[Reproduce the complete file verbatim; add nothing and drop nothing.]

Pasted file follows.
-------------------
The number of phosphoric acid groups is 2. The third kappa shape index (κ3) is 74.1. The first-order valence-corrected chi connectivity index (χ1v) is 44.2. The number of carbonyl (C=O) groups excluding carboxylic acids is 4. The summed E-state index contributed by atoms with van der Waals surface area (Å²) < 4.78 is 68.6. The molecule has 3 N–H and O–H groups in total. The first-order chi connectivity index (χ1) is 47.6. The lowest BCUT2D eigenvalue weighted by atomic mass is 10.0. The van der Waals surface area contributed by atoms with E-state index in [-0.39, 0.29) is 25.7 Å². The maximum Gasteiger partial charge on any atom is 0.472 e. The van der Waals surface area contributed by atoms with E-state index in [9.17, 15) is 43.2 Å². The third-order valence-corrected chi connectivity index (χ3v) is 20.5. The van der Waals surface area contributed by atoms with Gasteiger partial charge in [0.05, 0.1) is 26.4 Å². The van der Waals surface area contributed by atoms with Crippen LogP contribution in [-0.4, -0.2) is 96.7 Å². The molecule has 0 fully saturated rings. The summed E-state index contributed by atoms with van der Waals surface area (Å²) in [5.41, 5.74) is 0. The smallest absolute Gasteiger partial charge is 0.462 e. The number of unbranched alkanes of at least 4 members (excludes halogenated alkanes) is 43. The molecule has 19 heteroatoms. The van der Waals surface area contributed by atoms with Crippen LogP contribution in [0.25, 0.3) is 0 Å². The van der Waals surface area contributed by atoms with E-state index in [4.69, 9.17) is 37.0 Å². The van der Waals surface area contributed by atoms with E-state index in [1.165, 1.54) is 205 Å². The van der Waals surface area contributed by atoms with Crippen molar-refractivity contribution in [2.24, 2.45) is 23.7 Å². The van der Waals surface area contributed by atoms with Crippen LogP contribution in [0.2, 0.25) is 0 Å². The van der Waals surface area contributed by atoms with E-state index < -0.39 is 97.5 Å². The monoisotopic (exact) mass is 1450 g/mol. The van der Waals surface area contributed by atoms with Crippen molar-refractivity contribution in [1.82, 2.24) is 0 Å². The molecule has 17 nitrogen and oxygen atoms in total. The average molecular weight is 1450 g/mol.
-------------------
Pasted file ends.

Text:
The number of phosphoric acid groups is 2. The third kappa shape index (κ3) is 74.1. The first-order valence-corrected chi connectivity index (χ1v) is 44.2. The number of carbonyl (C=O) groups excluding carboxylic acids is 4. The summed E-state index contributed by atoms with van der Waals surface area (Å²) < 4.78 is 68.6. The molecule has 3 N–H and O–H groups in total. The first-order chi connectivity index (χ1) is 47.6. The lowest BCUT2D eigenvalue weighted by atomic mass is 10.0. The van der Waals surface area contributed by atoms with E-state index in [-0.39, 0.29) is 25.7 Å². The maximum Gasteiger partial charge on any atom is 0.472 e. The van der Waals surface area contributed by atoms with E-state index in [9.17, 15) is 43.2 Å². The third-order valence-corrected chi connectivity index (χ3v) is 20.5. The van der Waals surface area contributed by atoms with Gasteiger partial charge in [0.05, 0.1) is 26.4 Å². The van der Waals surface area contributed by atoms with Crippen LogP contribution in [-0.4, -0.2) is 96.7 Å². The molecule has 0 fully saturated rings. The summed E-state index contributed by atoms with van der Waals surface area (Å²) in [5.41, 5.74) is 0. The smallest absolute Gasteiger partial charge is 0.462 e. The number of unbranched alkanes of at least 4 members (excludes halogenated alkanes) is 43. The molecule has 19 heteroatoms. The van der Waals surface area contributed by atoms with Crippen LogP contribution in [0.25, 0.3) is 0 Å². The van der Waals surface area contributed by atoms with E-state index in [4.69, 9.17) is 37.0 Å². The van der Waals surface area contributed by atoms with E-state index in [1.165, 1.54) is 205 Å². The van der Waals surface area contributed by atoms with Crippen molar-refractivity contribution in [2.24, 2.45) is 23.7 Å². The van der Waals surface area contributed by atoms with Crippen LogP contribution in [0.2, 0.25) is 0 Å². The van der Waals surface area contributed by atoms with E-state index < -0.39 is 97.5 Å². The monoisotopic (exact) mass is 1450 g/mol. The van der Waals surface area contributed by atoms with Crippen molar-refractivity contribution in [1.82, 2.24) is 0 Å². The molecule has 17 nitrogen and oxygen atoms in total. The average molecular weight is 1450 g/mol.